17 posted on 07/13/2005 10:17:58 PM PDT by mac_truck (Aide toi et dieu líaidera)
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To: FairOpinion
Sentencing for former Clinton National Security Advisor Sandy Berger, who pled guilty in April to stealing and destroying top secret terrorism documents from the National Archives, has been delayed.
18 posted on 07/13/2005 10:18:30 PM PDT by concerned about politics ("A people without a heritage are easily persuaded (deceived)" - Karl Marx)
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To: mac_truck
It was Miller who was "suspected" to have tipped off the Holy Land Foundation (suspected Islamic terrorism front) about an impending federal raid, thereby sending the terrorists on a massive shredding party and destroying all the evidence. This was Fitzgerald's case, too. Miller, a reporter, was trying to get a story.
19 posted on 07/13/2005 11:06:32 PM PDT by concerned about politics ("A people without a heritage are easily persuaded (deceived)" - Karl Marx)
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To: Crackingham
Here's a fun game to play with liberals, especially those like Chris Matthews, who are constantly mocking the Iraq War coalition ("Oh, wow, some coalition, I haven't heard of any of these countries!")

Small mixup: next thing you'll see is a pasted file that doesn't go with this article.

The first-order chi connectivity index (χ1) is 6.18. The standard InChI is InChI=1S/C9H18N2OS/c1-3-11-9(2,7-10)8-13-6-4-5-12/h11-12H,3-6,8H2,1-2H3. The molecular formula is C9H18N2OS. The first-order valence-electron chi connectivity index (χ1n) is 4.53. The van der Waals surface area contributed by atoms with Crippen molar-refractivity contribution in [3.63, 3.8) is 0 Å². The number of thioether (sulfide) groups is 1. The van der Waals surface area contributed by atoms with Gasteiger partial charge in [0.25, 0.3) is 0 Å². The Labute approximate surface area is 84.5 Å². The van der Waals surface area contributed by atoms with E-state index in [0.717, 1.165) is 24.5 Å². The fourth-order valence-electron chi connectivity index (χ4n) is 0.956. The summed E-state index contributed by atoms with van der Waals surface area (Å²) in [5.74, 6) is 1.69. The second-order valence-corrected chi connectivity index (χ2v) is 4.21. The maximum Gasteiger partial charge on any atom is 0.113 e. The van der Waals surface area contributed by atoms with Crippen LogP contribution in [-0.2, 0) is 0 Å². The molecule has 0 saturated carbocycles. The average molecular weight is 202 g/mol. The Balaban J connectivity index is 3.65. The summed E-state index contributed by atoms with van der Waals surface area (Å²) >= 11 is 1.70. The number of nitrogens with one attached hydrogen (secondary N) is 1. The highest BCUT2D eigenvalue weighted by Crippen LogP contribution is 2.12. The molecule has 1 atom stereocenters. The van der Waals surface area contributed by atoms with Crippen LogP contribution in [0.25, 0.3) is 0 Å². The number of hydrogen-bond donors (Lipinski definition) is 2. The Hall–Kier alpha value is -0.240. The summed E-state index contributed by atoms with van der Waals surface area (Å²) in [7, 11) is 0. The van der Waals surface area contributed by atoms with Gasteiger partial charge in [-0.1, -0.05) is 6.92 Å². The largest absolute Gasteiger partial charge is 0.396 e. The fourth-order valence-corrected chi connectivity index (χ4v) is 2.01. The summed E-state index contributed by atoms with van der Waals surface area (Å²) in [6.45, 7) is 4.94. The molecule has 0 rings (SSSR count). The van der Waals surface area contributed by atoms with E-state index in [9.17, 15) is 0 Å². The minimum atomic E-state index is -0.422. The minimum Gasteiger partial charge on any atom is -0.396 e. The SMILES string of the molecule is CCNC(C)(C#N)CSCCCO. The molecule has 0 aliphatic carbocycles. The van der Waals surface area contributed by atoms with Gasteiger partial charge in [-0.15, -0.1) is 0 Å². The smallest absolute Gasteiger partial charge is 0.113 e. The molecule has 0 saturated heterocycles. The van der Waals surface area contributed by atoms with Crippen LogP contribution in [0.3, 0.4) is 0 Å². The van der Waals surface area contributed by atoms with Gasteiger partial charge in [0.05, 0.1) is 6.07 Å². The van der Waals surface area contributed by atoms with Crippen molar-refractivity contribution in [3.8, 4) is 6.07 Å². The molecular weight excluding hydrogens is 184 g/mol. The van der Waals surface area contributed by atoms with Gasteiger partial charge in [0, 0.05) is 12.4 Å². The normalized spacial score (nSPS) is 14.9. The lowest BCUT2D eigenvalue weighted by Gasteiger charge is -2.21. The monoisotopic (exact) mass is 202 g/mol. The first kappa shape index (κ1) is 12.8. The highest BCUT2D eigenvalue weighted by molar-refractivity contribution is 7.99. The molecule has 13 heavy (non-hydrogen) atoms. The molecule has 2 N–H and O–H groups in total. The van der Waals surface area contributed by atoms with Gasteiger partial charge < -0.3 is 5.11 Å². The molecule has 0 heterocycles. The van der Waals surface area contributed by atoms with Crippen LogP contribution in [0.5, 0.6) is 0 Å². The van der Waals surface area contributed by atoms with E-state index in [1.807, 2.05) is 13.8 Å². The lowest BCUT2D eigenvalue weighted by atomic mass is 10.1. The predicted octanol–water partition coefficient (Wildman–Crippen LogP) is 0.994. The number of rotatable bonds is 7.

Name the country Ambassador Joe Wilson was ambassador to.

I mean, he's this big, important guy, a "non-partisan" who reached the top of the profession, right? So did he get to be ambassador to Britain? Russia? China? France?

Nope: Gabon

That's not a typo, btw.

So him being ambassador to Gabon is the cred he needs to get assigned to investigate nuclear fuel in Niger?

If Valerie Plame was not "outted" as the one who got him the assignment, and he said there WAS something to the British intel about Saddam SEEKING to buy yellowcake, would the liberal press be asking "How did THIS loser get this job?" and reveal that his wife got him the job for which he was not qualified?

20 posted on 07/14/2005 12:22:32 AM PDT by Dr.Hilarious (If Al Qaeda took over the judiciary and mainstream media, would we know the difference?)
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To: Crackingham
...person who Rove was trying to discredit when he mentioned Plame in the first place.

This whole article is filled with lies. One, Rove was explaining that Cheney did not send Wilson, as Wilson had claimed. Second, Rove never mentioned Plame.

Froomkin should be suspended without pay for this garbage.

21 posted on 07/14/2005 6:16:25 AM PDT by KC_Conspirator (This space outsourced to India)